“One of the key issues here is we would be effectively leaving the CPP having been part of it for many years since it was established. Quebec was never part of the CPP,” he said. “There are many issues that we’d have to deal with in terms of leaving an existing plan that we’ve been a part of for years.”

The CPP, which is operated by the Canada Pension Plan Investment Board, posted an 8.9 per cent net return for its most recent financial year. The CPP fund had $400.6 billion in assets as of June 30, up from $366.6 billion in the previous year. The investment board declined to comment.

Part of the challenge of leaving the CPP, McKenzie said, is the existence of the CPP fund, which Alberta has contributed to from the start.

“It’s a partially-funded plan, in the sense that it has a pay-as-you-go feature. Incoming premiums [are] paid by people working, paid out to people who are retired,” he said. “What share of the existing CPP fund would be transferred to Alberta?

“It’s not as easy as saying, ‘Oh, we’ll do it on our own.’ There would have to be a negotiation with the federal government in terms of how to allocate the fund.”

As Kenney sees it, Albertans are paying more than their fair share, referring to the province’s share of the working age population compared with its number of retirees drawing on pension funds. 

“Let me just say, with the youngest population in Canada, we are by far the largest net contributors to the CPP,” he said.

But McKenzie said that estimation was misleading.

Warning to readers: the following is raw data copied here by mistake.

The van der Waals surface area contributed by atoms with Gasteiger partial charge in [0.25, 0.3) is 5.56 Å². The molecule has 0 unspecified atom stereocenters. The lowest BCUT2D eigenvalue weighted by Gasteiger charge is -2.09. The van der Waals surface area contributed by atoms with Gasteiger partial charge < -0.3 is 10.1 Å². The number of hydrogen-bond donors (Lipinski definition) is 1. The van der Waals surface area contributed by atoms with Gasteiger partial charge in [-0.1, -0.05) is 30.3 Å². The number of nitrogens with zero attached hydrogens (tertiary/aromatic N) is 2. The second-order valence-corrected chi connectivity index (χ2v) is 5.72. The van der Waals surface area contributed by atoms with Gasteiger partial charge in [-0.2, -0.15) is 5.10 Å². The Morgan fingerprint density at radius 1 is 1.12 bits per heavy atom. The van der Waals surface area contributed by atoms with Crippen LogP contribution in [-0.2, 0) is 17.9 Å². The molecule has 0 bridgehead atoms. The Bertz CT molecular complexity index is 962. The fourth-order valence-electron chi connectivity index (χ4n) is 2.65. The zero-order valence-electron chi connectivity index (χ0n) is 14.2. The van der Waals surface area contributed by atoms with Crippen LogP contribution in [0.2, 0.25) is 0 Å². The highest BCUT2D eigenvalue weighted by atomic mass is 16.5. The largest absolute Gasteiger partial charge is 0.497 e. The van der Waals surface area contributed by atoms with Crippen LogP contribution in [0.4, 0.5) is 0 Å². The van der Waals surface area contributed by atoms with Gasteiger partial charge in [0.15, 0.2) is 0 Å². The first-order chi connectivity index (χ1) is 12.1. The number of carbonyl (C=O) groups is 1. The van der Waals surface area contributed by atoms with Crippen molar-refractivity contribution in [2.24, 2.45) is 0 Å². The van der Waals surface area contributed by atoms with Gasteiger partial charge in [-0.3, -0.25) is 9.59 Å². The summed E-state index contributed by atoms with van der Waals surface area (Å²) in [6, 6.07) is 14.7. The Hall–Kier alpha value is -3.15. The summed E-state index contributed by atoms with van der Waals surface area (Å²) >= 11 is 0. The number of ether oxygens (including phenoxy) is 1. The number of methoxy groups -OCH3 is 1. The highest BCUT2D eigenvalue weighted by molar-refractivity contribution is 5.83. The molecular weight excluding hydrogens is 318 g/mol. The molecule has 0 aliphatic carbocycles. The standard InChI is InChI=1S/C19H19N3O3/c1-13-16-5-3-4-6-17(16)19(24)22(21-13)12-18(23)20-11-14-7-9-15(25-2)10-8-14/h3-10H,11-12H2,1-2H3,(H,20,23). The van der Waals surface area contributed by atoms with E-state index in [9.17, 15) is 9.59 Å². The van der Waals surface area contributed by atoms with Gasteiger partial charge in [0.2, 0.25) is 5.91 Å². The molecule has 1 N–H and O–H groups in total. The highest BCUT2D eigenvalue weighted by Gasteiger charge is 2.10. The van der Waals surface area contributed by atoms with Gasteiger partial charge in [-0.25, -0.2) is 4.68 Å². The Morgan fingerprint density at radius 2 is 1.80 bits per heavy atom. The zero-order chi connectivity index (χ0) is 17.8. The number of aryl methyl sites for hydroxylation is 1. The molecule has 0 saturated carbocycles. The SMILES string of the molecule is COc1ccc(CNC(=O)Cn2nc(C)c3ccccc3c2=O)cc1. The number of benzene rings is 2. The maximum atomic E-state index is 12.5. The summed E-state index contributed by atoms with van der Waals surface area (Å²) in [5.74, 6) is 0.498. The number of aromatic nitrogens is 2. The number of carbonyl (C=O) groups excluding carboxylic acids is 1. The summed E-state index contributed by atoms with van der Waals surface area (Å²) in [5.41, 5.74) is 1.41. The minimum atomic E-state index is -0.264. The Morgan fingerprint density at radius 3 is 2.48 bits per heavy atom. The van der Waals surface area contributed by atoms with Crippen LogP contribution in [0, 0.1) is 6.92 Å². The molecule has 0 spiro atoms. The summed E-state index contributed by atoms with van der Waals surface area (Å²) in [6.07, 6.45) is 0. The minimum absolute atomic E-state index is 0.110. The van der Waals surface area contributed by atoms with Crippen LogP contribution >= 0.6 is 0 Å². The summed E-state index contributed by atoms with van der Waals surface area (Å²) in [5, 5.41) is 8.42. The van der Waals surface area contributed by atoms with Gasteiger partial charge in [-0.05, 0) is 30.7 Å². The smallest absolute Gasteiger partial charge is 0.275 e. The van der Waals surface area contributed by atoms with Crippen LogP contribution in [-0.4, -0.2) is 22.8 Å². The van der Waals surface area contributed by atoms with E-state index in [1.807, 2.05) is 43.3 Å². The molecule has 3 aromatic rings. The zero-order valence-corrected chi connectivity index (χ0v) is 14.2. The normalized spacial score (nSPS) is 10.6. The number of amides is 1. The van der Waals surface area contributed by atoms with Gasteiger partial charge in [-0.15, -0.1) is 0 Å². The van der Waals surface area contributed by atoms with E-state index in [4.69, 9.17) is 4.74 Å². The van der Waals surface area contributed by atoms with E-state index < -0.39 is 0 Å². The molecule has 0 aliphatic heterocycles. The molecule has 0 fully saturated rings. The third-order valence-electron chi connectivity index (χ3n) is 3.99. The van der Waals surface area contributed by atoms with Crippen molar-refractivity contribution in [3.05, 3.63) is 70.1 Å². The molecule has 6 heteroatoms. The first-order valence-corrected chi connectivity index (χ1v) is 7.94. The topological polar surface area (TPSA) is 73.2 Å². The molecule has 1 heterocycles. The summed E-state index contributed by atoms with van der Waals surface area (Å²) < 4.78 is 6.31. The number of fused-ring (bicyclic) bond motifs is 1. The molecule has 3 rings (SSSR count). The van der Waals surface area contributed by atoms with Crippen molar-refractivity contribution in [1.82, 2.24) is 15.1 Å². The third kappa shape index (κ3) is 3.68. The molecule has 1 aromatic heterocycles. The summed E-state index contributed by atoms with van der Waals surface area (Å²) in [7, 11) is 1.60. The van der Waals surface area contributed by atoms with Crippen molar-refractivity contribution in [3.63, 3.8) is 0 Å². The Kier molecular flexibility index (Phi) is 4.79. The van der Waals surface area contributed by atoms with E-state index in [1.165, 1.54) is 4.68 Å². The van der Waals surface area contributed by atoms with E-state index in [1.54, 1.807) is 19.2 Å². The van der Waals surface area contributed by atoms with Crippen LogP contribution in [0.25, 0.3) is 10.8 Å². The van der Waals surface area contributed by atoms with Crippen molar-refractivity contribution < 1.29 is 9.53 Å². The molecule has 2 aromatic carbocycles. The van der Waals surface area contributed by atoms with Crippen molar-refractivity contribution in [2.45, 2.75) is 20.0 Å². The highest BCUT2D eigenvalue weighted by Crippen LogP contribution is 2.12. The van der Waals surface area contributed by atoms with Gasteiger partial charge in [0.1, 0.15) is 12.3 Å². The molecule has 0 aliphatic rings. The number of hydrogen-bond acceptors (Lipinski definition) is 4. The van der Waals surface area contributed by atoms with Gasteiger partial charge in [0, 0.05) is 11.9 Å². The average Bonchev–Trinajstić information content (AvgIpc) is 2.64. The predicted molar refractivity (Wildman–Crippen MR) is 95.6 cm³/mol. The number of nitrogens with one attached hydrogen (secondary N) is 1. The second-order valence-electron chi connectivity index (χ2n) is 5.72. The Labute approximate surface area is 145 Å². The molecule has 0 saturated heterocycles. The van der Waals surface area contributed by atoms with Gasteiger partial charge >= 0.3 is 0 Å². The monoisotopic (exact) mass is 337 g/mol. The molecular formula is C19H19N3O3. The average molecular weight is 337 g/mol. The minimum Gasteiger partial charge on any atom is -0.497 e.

“No matter where you live in Canada, if you earn the same income, you pay exactly the same amount into the CPP, and you get the same benefits when you retire,” he said. “That’s independent of where you live in Canada.”

“But that’s exactly what we would expect to happen, because we have a population that is, on average, a little bit younger than everybody else. So that is not a transfer out of Alberta to the rest of Canada, and I think that is the impression that people have.”

But were it to happen, what would a post-CPP Alberta look like? In Kenney’s vision, the road would lead to the government-owned Alberta Investment Management Corp., or AIMCo.

Centralized pensions

During the Facebook Live, Kenney estimated there are billions of dollars of Albertan premiums under management by the CPP investment board. “If, in principle, we could transfer those assets to be managed securely by AIMCo, that would help AIMCo to be a stronger asset manager.”

In Kenney’s estimation, with that approximate figure under the management of the Crown corporation, AIMCo would be able to participate in larger deals and invest in a larger class of assets to diversify its investment portfolio.

However, other risks would emerge to complicate the picture. As a part of the CPP, Canadians have their pensions spread out across a number of different industries and economies. 

Under a provincial pension system, the funds would be pooled across a much smaller population.